October 8, 2015
TSG IntelBrief: Russia and the Syrian Jihad
A quick glance at recent events reveals striking similarities between Russia’s military campaign in Syria and the Soviet Union’s invasion of Afghanistan in late 1979. Such similarities include: a Moscow-led military intervention to prop up or install a favored dictator facing popular revolt; the specter and reality of Western-backed rebels engaged against Russian-backed troops; a fractured rebel opposition comprising terrorist groups and relative moderates; and Muslim clerics calling for jihad against a Russian presence in a Muslim country.
Yet the similarities—while striking at first glance—end there. The reality is that the Russian intervention in Syria is far different from the Soviet invasion of Afghanistan. In Afghanistan, the Soviets initiated the conflict with an invasion, and subsequently seized the capital, assassinated the Afghan president, and installed their preferred candidate. By the mid-1980s, the Soviets had over 100,000 troops in Afghanistan, engaging in combat and garrisoned in occupied cities across the country.
By contrast, the Russians did not kick off the Syrian civil war by invasion, but rather have intervened following over four years of ongoing conflict. All of the major players, regional and international, have long since put their cards on the table, with few surprises as to where everyone stands. While Russia does have some ground troops in Syria, they are relatively few in number and primarily defensive in nature; their duties involve guarding Russian military, air, and naval bases on the coast. Additional Russian personnel are ‘advising’ and training the Syrian military. There is no comparison between the numbers and intentions of the Soviet troops in Afghanistan and the Russian presence in Syria.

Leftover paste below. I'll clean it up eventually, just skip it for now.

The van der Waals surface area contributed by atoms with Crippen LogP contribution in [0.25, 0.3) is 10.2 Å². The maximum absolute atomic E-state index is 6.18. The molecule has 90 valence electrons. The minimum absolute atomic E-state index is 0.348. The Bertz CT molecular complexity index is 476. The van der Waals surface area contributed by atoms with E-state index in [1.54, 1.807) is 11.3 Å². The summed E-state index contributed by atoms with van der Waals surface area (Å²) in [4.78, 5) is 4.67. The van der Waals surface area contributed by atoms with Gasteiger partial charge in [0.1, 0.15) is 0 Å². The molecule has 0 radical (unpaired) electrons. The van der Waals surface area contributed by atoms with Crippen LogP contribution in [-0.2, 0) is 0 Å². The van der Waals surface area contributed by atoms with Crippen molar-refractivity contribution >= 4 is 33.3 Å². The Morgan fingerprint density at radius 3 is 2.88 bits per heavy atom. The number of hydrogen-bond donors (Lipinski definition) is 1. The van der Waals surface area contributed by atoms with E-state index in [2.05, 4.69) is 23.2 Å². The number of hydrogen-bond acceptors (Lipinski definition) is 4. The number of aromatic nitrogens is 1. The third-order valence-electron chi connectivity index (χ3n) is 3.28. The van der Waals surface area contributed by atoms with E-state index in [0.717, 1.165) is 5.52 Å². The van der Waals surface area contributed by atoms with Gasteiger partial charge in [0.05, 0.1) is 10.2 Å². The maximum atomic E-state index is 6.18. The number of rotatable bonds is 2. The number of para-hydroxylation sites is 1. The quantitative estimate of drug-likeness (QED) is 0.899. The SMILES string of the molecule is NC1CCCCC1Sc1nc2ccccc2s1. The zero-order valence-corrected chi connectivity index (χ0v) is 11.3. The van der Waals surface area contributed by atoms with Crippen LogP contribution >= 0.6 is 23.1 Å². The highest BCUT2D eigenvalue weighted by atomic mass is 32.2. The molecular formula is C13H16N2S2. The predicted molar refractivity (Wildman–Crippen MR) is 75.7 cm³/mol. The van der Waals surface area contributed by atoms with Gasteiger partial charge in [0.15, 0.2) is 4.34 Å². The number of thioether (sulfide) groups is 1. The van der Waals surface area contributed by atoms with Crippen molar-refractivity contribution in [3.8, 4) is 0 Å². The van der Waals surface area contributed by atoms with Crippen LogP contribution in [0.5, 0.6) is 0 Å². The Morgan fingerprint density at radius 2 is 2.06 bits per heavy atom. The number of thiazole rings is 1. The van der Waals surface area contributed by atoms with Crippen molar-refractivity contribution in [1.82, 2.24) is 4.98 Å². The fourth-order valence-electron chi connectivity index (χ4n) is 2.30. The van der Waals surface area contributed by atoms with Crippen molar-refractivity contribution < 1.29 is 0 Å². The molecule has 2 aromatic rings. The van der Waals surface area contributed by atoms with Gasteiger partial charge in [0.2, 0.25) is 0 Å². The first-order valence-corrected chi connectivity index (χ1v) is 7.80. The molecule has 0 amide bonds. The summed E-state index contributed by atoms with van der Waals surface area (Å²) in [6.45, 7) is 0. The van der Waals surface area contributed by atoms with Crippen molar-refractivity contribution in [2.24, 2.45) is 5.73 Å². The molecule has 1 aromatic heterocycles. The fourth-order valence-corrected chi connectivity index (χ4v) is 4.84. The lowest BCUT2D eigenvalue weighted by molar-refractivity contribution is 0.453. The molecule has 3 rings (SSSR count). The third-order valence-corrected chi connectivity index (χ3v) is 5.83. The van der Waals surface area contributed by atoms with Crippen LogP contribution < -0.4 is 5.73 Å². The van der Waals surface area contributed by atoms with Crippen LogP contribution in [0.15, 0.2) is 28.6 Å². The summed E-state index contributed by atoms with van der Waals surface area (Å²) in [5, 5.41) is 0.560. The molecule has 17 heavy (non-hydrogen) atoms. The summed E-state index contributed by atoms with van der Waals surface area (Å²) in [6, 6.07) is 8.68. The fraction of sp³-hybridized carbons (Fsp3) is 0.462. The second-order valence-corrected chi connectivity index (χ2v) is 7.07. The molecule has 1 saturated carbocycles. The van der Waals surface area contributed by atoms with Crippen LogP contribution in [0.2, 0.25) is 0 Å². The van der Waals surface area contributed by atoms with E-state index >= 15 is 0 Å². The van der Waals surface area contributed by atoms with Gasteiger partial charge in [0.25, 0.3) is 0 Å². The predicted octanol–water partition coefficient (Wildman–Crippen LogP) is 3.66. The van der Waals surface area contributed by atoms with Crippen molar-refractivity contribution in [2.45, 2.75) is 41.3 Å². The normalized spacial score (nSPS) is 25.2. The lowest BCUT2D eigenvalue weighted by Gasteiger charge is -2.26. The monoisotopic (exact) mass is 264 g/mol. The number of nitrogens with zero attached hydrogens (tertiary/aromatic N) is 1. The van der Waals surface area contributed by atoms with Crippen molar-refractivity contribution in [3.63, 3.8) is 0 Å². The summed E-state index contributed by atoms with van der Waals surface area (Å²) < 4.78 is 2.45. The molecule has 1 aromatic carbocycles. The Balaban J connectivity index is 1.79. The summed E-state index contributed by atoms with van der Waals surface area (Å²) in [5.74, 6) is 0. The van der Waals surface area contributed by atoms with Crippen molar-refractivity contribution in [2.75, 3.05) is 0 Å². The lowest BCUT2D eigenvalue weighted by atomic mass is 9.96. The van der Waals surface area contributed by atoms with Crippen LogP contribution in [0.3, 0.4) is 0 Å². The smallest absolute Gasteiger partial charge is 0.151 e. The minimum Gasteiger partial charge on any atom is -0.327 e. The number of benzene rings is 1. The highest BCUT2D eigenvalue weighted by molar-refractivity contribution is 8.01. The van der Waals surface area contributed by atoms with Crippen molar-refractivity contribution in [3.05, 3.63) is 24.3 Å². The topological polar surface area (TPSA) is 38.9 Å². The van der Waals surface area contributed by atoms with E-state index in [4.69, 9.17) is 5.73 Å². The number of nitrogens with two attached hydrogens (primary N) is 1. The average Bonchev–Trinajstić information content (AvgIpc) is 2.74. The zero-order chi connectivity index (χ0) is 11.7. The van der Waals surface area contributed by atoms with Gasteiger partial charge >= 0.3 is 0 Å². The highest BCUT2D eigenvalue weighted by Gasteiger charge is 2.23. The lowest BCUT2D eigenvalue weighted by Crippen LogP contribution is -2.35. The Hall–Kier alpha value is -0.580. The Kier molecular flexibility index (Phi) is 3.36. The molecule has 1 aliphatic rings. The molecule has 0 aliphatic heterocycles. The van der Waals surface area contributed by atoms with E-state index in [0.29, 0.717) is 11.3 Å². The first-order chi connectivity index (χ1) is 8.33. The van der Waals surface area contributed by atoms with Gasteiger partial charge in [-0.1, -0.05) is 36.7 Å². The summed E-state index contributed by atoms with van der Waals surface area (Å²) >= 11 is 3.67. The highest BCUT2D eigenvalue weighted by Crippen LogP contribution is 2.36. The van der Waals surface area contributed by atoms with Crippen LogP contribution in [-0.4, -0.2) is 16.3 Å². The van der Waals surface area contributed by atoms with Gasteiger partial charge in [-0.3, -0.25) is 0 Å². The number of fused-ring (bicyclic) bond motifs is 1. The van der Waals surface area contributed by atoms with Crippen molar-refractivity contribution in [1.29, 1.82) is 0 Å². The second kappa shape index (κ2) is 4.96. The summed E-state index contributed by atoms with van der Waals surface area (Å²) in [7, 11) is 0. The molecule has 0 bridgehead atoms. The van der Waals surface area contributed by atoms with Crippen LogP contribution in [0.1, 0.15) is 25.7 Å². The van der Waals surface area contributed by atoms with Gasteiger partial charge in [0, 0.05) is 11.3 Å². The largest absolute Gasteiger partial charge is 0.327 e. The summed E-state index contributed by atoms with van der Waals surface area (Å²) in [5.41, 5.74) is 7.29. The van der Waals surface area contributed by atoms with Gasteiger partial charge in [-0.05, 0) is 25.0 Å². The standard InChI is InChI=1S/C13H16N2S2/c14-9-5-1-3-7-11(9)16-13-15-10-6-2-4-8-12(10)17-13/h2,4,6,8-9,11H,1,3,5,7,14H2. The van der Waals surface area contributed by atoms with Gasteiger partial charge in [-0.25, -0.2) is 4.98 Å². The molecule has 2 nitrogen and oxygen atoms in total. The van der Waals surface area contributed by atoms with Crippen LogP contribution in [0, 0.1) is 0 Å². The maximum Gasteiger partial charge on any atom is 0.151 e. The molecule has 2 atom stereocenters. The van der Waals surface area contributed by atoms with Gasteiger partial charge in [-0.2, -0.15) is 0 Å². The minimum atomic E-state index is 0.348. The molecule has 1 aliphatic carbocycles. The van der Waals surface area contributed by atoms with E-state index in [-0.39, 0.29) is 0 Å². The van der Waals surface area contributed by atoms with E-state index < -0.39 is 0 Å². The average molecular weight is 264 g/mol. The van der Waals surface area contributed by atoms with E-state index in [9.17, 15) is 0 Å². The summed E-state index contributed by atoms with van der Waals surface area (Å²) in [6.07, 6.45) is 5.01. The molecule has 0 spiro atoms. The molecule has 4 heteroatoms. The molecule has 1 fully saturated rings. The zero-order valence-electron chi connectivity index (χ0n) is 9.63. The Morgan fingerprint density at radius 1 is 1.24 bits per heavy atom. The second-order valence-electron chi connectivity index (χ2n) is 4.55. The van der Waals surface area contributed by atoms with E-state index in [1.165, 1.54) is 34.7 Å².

What became known in the 1980s as the Afghan Jihad (fought by those known as the Afghan Arabs) was at the time widely supported by Arab countries such as Saudi Arabia. Fundraising for the cause was even prevalent in the United States, as the focus was on fighting the Soviet Union and less on who was doing the fighting. Abdullah Azzam’s 1979 fatwa had serious weight behind it, with governments and organizations lining up to support it. Militarily, the Afghan Arabs played a rather insignificant role in the Afghan war, though they certainly believed otherwise. Their biggest impact was in the chaos and violence they spread when they returned to their home countries or elsewhere; al-Qaeda is only the most infamous of examples.
In early October 2015, fifty-five Saudi clerics issued their own fatwa—again calling for those in countries surrounding Syria to travel and fight against the Russians (notably not encouraging Saudi nationals to travel and fight). Unlike Azzam’s 1979 fatwa, this latest one comes more than four years into the war, and after an estimated 30,000 have already traveled to fight in Syria, most with the Islamic State. It is a case of calling for a jihad that has already been under way for years; it will not have a noticeable impact on the war and has been ignored by most governments. Consider that in 1979, Egypt was one of the Arab countries supporting the fatwa to go fight in Afghanistan. Now, Cairo is not only unsupportive of the Saudi clerics' fatwa, it actually supports the Russian intervention and its counterterrorism pretext. The geopolitical environment surrounding foreign fighters is drastically different than it was in the 1980s. As with the levels of Soviet and Russian troops, there is no comparison between the calls for foreign fighters in the 1980s with the current focus on preventing their movement.
The nostalgia among extremists for another Afghan-style jihad against the hated Russians is likely real, but unlikely to result in meaningful change to a conflict that is racing towards a violently imposed endgame. The Russian escalation in Syria will intensify the fighting and lead to significant shifts on the geopolitical negotiating table, but it is not a repeat of Afghanistan and the Afghan jihad.
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